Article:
The first documented license was John Lydiatt who was born in Kineton, Warwickshire about 1814 but I first encountered him in the 1871 census in which he was listed as a glazier and innkeeper in Middle Street. He was aged 57 and his wife, Elizabeth, was 44 and born in Hardington Mandeville. Their two children, Susan and Albert, were living with them. John was listed as a beer retailer in Kelly's 1872 Directory but he died in the spring of 1874. Elizabeth then took on the license and was listed as beer retailer in Kelly's Directory of 1875 and Whitby's 1882 Yeovil Almanack Advertiser in which she was listed as licensee at '98 Middle Street (the New Inn)' although in the 1881 census Elizabeth was actually listed as a shopkeeper at 48 South Street. By 1901 Elizabeth was living as a dressmaker in Mortlake, Surrey, with her shopkeeper son Albert and his family. In 1911 she was living with her widowed daughter Susan and her children in Tolworth, Surrey.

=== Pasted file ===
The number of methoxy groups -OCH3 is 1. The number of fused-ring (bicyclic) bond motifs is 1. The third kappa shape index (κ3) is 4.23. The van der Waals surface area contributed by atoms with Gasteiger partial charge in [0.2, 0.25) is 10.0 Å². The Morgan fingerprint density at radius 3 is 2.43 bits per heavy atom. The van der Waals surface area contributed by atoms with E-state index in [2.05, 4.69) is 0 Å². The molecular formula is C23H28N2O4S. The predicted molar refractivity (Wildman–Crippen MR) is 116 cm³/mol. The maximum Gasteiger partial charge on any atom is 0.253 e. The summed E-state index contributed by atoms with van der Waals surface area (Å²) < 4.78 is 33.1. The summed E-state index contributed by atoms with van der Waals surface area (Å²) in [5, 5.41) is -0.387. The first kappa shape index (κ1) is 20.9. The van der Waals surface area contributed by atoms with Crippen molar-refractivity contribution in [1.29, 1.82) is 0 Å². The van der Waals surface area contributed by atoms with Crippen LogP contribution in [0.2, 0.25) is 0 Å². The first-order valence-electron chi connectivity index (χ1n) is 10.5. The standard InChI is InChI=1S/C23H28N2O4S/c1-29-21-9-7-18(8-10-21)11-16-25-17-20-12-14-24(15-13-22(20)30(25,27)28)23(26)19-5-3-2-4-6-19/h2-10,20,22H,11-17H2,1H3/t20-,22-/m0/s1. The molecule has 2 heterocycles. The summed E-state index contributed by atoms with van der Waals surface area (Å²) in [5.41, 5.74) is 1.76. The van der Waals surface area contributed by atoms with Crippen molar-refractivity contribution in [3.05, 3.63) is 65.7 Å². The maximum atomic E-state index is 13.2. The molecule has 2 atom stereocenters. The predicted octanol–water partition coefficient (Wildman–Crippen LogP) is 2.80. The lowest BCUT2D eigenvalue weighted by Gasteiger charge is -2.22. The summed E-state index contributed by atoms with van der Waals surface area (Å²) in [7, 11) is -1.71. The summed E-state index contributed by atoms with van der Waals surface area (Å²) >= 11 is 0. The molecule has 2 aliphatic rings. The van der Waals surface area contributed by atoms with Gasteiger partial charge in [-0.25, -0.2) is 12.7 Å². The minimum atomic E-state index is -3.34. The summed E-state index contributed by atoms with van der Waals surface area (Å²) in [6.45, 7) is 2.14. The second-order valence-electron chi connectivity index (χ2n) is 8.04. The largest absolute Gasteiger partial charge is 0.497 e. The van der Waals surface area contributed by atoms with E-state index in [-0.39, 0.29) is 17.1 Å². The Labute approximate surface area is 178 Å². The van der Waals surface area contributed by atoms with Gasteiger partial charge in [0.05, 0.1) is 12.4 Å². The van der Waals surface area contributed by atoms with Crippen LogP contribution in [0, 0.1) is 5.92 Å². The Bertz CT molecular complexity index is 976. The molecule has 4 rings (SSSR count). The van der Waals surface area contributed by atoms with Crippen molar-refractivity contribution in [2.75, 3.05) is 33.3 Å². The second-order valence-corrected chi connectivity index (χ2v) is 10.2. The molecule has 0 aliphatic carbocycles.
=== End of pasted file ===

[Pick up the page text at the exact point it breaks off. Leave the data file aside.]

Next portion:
George Henry Childs (sometimes known as George, sometimes as Henry). He was born around 1847 and both he and his wife, Susan, came from Corscombe, Dorset. George was the son of agricultural labourer Philip Childs and his wife, Sophia née Sartin. By the age of 14, in 1861, George was an agricultural labourer like his father and older brother. In 1871 he and his older brother Stephen were living in Corscombe with their 73-year old pauper grandmother Elizabeth Childs. In the 1881 census George, by now aged 33 and married to Susan (they married in June 1880 in Beaminster, Dorset), was listed as the publican of the New Inn. By the time of the following census in 1891 George and Susan had three children; Robert, George and Sarah, and had moved to the South Western Arms where George was listed as the publican. Kelly's Directory still listed him as the licensee in 1895. By 1901 George had moved his family to 59 Reckleford where he was working as a general haulier; Robert was a wheelwright, George jnr a blacksmith and Sarah was a dressmaker.
It was not possible to determine which John Goss was the next licensee.